Do you have a ringing in your ears? You might have tinnitus.
Tinnitus is the ability to hear noises that aren't present in our environment. It is usually linked to hearing loss caused by exposure to loud sounds, but it could result from other ear conditions. Although annoying, it's not typically a sign of any severe conditions by itself and generally gets better over time.
About 10 percent of the U.S. adult population, around 25 million Americans, has had tinnitus lasting at least five minutes over the past year. For people aged 65 to 84 years, approximately 27 percent have tinnitus.
Anyone can have tinnitus, including children, but it's more widespread in adults. You might have already experienced it for a short time - maybe you went to a loud concert or have recently recovered from an illness. Although concerning, these short bouts of ringing are usually nothing to worry about. However, if they regularly last longer than five minutes, or impact your quality of life, it's time to seek medical attention.
What tinnitus sounds like
There are a full range of tinnitus sounds. Many describe it as 'ringing in the ears,' but it can sound like hissing, sizzling, buzzing, whooshing, white noise, music, or even voices.
Individual experiences with tinnitus can vary wildly. It might be a single sound or multiple competing sounds. It might be low, medium, or high-frequency. It might be constant, or it might only last a few seconds. Some people experience 'pulsatile tinnitus,' which is a rhythmic sound that beats in time with your heart. On rare occasions, tinnitus can be confused with 'auditory hallucinations,' which can sound like parts of melodies/songs or speech.
Tinnitus is often temporary, but it can be persistent enough to annoy many sufferers. An estimated 1 in 4 tinnitus sufferers say their tinnitus is loud, with a further 1 in 5 admitting their condition is 'disabling' or 'nearly disabling.' 40% of those with tinnitus experience sounds that last for 80% of their day.
Causes of tinnitus
There are many theories about the origins of tinnitus, but most cases are associated with hearing loss due to damage of the inner ear as a result of exposure to loud noise. Less commonly, tinnitus is associated with conductive hearing loss, caused by an obstruction or ear condition that afflicts the outer or middle ear and stops sound from passing into the ear canal. Tinnitus in only one ear, especially if it occurs in time with your heartbeat, can be indicative of a more serious underlying condition.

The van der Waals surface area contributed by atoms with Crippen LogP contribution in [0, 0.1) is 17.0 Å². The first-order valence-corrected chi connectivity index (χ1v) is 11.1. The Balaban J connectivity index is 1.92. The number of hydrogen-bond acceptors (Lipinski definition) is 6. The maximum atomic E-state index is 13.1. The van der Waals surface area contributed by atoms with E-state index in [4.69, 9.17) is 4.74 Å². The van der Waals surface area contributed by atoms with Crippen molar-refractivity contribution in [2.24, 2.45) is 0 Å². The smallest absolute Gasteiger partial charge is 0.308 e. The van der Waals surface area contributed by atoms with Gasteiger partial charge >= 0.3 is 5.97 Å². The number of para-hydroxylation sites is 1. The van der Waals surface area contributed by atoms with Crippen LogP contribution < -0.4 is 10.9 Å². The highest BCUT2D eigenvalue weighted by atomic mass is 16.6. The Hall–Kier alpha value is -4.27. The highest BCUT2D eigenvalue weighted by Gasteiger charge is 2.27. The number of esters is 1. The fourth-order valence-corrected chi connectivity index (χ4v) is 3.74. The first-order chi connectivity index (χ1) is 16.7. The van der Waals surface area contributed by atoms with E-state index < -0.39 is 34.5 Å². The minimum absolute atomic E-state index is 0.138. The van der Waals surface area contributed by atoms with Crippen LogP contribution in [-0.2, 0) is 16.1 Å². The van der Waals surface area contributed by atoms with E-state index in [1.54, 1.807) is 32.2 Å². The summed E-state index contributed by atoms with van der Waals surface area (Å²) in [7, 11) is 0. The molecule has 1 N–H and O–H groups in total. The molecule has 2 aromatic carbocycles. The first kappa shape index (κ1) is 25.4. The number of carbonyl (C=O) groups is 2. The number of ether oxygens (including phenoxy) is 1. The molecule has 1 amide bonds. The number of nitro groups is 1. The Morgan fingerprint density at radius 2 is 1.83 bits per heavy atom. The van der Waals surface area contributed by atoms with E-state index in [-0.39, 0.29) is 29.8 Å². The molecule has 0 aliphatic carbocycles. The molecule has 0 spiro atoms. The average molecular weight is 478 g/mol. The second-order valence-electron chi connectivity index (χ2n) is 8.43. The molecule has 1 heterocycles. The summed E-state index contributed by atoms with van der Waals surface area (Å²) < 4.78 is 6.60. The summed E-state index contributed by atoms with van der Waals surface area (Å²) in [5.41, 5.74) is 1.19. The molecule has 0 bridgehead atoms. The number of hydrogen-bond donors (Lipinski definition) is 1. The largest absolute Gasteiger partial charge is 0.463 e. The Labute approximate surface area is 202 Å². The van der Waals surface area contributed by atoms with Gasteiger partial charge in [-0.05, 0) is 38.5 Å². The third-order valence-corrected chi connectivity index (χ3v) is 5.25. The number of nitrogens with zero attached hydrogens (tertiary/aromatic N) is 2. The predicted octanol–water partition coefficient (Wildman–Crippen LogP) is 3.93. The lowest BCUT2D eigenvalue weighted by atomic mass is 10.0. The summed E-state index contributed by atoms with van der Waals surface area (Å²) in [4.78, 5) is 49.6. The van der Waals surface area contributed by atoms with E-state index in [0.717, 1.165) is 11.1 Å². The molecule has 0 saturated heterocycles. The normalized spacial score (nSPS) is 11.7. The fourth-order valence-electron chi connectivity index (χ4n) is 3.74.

How does it affect people?
Tinnitus affects people differently, depending on the severity and how people respond to it. Many with tinnitus only find it mildly annoying and feel it doesn’t affect their day-to-day life a great deal. Those who experience louder and more persistent sounds might find that tinnitus significantly impacts their lives. It can lead to difficulty sleeping, concentrating, and a general sense of anxiety.
There are many ways you can manage tinnitus, to reduce its impact on your everyday life.
Relaxation exercises: Learning to relax correctly and manage your stress levels helps you manage your tinnitus.
Talking therapy: Cognitive behavioral therapy (CBT) is a method of talking therapy. The person with hearing loss is taught ways to manage their response to tinnitus, which will help them deal with tinnitus in their daily lives.
Hearing aids/masking devices/sound generators: The use of hearing aids can help wearers hear the previously unheard sound, which can mask the tinnitus symptoms they have. Many hearing aids also come with a selection of therapeutic sounds that can mask or reduce the tinnitus sound, helping you ignore it better. For people without hearing loss, masking devices/sound generators can provide sound therapy without additional amplification.
Are you experiencing tinnitus which is affecting your everyday life? Please schedule a consultation with us to find out more. We can create a step-by-step plan to help you manage your tinnitus so you can get back to living your best life.
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